I've been reading Matthew Cobb's The Idea of the Brain: The Past and Future of Neuroscience lately, and one of the points that it has reinforced is that an overrarching paradigm to guide neuroscience research has really not emerged, and that neuroscience has, despite some fairly substantial achievements, made surprisingly little progress in explaining the brain. I'm using this page to track some thoughts I have on this point.
Unorganized bullet points / Notes
- The brain is clearly not a digital, electronic computer. Folks who see the brain as such a computer are confusing the direction of causality (brains inspired computers, not vice-versa) and mistaking the map for the territory. Aside from the fact that John von Neumann himself cautioned against taking the brain/computer analogy too far (as mind uploading advocates and Singulitarians often do), there are also obvious architectural differences. For instance, microprocessors, unlike brains, deliberately seek to curb electrical current using [latches/flip-flops](https://en.wikipedia.org/wiki/Flip-flop_(electronics) in order to avoid glitches. Electronic computers deliberately seek to prevent analog signals from transmitting fully, and deliberately quantize them, whereas there is no such deliberate / systematic quantization of analog signals to digital signals in the brain (cell membrane pumps and channels are not the same, and the actional potential is not strictly binary in the same sense as a computer).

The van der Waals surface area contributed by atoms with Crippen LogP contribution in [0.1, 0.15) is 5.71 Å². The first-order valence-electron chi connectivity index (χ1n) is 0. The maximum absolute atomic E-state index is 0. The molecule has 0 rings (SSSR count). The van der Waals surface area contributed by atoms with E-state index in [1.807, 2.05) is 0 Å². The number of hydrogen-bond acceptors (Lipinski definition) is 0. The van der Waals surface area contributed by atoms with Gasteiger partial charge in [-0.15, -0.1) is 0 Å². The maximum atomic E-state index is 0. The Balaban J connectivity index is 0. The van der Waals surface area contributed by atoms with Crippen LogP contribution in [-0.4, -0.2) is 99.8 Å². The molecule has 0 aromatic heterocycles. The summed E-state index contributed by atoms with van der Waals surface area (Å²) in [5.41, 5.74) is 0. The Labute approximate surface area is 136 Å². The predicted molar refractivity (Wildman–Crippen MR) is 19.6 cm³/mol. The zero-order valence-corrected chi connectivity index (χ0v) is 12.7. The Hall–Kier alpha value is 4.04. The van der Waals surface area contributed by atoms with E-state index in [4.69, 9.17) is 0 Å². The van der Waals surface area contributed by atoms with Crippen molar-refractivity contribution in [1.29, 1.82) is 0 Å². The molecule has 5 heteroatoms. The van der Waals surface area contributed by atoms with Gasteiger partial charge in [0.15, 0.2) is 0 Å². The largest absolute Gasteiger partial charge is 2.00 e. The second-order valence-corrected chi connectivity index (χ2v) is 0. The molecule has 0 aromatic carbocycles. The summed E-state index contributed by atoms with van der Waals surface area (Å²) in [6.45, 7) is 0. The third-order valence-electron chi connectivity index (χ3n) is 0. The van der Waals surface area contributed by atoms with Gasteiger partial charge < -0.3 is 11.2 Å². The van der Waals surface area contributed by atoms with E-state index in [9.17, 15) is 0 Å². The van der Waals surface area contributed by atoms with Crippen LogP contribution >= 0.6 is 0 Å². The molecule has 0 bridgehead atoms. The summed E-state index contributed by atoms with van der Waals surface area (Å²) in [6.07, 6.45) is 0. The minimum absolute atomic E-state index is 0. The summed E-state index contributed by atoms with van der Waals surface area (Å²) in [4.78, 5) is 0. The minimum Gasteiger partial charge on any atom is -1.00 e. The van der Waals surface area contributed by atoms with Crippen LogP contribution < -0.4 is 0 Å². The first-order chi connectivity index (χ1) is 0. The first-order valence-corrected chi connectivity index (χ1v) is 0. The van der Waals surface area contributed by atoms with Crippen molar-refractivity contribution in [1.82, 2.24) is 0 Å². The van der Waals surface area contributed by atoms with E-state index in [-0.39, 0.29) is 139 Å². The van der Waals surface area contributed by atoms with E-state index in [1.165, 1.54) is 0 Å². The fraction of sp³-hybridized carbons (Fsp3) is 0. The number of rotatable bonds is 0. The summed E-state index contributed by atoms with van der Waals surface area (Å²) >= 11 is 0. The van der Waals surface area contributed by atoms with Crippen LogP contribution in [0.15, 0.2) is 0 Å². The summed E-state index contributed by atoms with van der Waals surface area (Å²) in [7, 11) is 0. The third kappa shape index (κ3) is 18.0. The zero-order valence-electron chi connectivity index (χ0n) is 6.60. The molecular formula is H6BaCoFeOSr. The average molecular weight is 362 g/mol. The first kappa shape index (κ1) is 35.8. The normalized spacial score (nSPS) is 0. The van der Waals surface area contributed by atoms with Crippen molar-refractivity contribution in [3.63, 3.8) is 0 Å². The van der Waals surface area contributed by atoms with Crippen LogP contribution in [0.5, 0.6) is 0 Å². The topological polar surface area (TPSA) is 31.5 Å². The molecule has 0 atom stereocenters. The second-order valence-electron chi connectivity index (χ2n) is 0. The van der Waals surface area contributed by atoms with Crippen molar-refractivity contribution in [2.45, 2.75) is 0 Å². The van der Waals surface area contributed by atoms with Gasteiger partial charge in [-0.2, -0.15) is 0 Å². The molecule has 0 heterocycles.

- That said, there's no reason to not use machine learning models / deep learning models as toy scenarios that could provide some insight into biology. This is, in fact, what many theoretical neuroscientists strive to do.
- A fixation on comparing conventional, electronic digital computers to the brain may not be ultimately as fruitful as anticipated. It may make sense to look to unconventional computing, such as gooware computers for fresh insights. Chemical computing is particularly interesting as an analogy for brain function due to the brain's heavy reliance on chemical messengers.
- The emphasis on network structure in connectomics is necessary, but not sufficient for an understanding of a brain. I think that we've been regarding the brain just as we regard a Rubin vase, with humanity collectively only seeing a wine glass (connectome) and not seeing the faces (chemical currents).
- To use another analogy, if a connectome / wiring diagram is like a map, the chemical concentrations throughout the brain at a given point in time are like weather patterns, and regions that are generally more steeped in one neurotransmitter over another (i.e., the nucleus accumbens w/ dopamine) are said to have a climate that is more suited to a given neurotransmitter (similar to how California is wine country, while upstate New York is generally snowy).
- As per the link here, there are two groups that most scientific computing tools fall into: 1) 3d simulations that often require multicomputing / MPI , and 2) Big Data applications that are more suited for multithreaded environments / nodes that don't require an interconnect or inter-node communication. Most contemporary neuroinformatics tools seem to fall into group 2 (big data), and are mostly focused on image processing and statistical tests. However, a full treatment of the brain will require software in group 1 (3d simulations) to model the flow/currents of neurotransmitters in the chemical soup that flows around a connectome.
- I would be surprised if I was the only person in the world who has had all of the above thoughts.
- For another geosciences analogy, I recall that Dan Margulies of Max Planck (now at CNRS apparently) at one point pitched the idea of thinking of neural networks in terms of tectonic plates. I think that this is another good way of viewing how a connectome can dynamically change (although on a much faster time scale).